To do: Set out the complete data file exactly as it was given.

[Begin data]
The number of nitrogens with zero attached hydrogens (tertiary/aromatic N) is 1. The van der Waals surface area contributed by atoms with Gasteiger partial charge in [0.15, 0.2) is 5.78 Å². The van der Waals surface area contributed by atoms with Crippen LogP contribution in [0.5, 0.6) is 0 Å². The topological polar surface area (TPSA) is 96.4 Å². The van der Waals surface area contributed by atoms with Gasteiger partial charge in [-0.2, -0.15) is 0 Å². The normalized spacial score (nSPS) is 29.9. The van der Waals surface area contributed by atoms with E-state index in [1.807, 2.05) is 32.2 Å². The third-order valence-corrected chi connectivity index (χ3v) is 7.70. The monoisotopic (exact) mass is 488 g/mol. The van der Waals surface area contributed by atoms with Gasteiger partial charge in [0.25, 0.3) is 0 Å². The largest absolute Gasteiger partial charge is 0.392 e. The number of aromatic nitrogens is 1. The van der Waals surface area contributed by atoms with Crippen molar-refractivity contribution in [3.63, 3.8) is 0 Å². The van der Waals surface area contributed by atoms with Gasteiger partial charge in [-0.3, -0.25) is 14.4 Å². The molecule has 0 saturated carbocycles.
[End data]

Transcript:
The number of nitrogens with zero attached hydrogens (tertiary/aromatic N) is 1. The van der Waals surface area contributed by atoms with Gasteiger partial charge in [0.15, 0.2) is 5.78 Å². The van der Waals surface area contributed by atoms with Crippen LogP contribution in [0.5, 0.6) is 0 Å². The topological polar surface area (TPSA) is 96.4 Å². The van der Waals surface area contributed by atoms with Gasteiger partial charge in [-0.2, -0.15) is 0 Å². The normalized spacial score (nSPS) is 29.9. The van der Waals surface area contributed by atoms with E-state index in [1.807, 2.05) is 32.2 Å². The third-order valence-corrected chi connectivity index (χ3v) is 7.70. The monoisotopic (exact) mass is 488 g/mol. The van der Waals surface area contributed by atoms with Gasteiger partial charge in [0.25, 0.3) is 0 Å². The largest absolute Gasteiger partial charge is 0.392 e. The number of aromatic nitrogens is 1. The van der Waals surface area contributed by atoms with Crippen molar-refractivity contribution in [3.63, 3.8) is 0 Å². The van der Waals surface area contributed by atoms with Gasteiger partial charge in [-0.3, -0.25) is 14.4 Å². The molecule has 0 saturated carbocycles.